- Take this drug at the same time of day.
- Talk with your doctor or pharmacist about how to take this drug with regard to food.
- Drink lots of noncaffeine liquids unless told to drink less liquid by your doctor.
- Your doctor will tell you how to take this drug. Be sure you know how much to take, how often to take this drug, and how to store this drug. If your doctor does not tell you how to use this drug or if you are not sure how to use it, talk with your doctor.
- You will need to take special care when handling this drug. Check with the doctor or pharmacist to see how to handle this drug.
- Shake well for at least 30 seconds before each use.
- Measure liquid doses carefully. Use the measuring device that comes with this drug.
- Clean the measuring device as you have been told. If you have questions about cleaning the measuring device, talk with the doctor or pharmacist.
- This drug is pink to brown in color. This is normal.
- Call your doctor to find out what to do.
- Store at room temperature.
- Store in a dry place. Do not store in a bathroom.
- Protect from heat.
- Keep all drugs in a safe place. Keep all drugs out of the reach of children and pets.
- Throw away unused or expired drugs. Do not flush down a toilet or pour down a drain unless you are told to do so. Check with your pharmacist if you have questions about the best way to throw out drugs. There may be drug take-back programs in your area.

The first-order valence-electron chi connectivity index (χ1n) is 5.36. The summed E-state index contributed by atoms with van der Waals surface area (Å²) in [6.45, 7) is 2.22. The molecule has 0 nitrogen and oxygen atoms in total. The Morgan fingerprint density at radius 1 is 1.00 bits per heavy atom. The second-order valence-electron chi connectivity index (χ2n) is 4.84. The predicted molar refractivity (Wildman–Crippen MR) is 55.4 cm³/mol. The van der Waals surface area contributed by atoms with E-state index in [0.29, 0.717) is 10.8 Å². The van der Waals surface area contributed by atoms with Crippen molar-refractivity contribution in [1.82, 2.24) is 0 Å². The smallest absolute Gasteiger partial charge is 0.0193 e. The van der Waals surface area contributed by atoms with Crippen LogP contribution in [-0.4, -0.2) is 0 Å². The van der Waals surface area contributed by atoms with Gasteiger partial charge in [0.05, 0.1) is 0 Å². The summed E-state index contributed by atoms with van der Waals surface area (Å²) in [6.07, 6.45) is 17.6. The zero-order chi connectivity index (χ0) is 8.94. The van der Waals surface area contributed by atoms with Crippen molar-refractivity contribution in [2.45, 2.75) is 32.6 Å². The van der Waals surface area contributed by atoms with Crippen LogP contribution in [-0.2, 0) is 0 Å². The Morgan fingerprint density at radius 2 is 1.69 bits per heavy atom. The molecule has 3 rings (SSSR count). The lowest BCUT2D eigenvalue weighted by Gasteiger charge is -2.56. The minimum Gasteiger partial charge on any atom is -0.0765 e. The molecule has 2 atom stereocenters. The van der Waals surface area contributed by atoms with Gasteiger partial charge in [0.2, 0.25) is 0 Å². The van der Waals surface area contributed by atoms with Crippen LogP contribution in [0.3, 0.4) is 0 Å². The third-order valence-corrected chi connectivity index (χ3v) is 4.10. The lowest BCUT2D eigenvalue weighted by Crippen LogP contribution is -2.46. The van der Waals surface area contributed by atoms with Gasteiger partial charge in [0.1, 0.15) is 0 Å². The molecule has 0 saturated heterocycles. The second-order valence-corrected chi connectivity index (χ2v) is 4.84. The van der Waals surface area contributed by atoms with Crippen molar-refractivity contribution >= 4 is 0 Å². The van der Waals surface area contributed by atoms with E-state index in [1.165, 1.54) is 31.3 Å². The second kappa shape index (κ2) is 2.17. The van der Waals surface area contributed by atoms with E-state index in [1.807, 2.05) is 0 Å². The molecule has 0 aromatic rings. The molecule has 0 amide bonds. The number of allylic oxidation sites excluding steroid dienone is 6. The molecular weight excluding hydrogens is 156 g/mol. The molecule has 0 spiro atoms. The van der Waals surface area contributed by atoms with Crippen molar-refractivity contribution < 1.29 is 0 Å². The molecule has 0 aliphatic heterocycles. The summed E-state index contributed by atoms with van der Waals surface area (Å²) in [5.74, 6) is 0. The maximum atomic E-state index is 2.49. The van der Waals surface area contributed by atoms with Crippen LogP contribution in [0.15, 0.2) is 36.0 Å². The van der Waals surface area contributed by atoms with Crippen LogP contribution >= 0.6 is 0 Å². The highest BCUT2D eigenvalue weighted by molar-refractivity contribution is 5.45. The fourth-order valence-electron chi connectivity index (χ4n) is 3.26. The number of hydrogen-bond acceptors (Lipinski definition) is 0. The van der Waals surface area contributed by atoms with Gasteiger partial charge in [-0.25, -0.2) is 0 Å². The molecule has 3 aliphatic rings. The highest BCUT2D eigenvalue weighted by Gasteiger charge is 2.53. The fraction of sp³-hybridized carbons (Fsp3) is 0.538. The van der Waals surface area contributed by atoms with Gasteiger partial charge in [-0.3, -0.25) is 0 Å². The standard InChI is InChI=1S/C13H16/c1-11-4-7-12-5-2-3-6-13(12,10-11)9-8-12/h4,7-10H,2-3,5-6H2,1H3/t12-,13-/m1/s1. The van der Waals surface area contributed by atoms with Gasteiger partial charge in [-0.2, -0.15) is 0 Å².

- Throw away any part not used 8 weeks after opening.
- If your symptoms or health problems do not get better or if they become worse, call your doctor.
- Do not share your drugs with others and do not take anyone else’s drugs.
- Keep a list of all your drugs (prescription, natural products, vitamins, OTC) with you. Give this list to your doctor.
- Talk with the doctor before starting any new drug, including prescription or OTC, natural products, or vitamins.
- Some drugs may have another patient information leaflet. If you have any questions about this drug, please talk with your doctor, nurse, pharmacist, or other health care provider.
- If you think there has been an overdose, call your poison control center or get medical care right away. Be ready to tell or show what was taken, how much, and when it happened.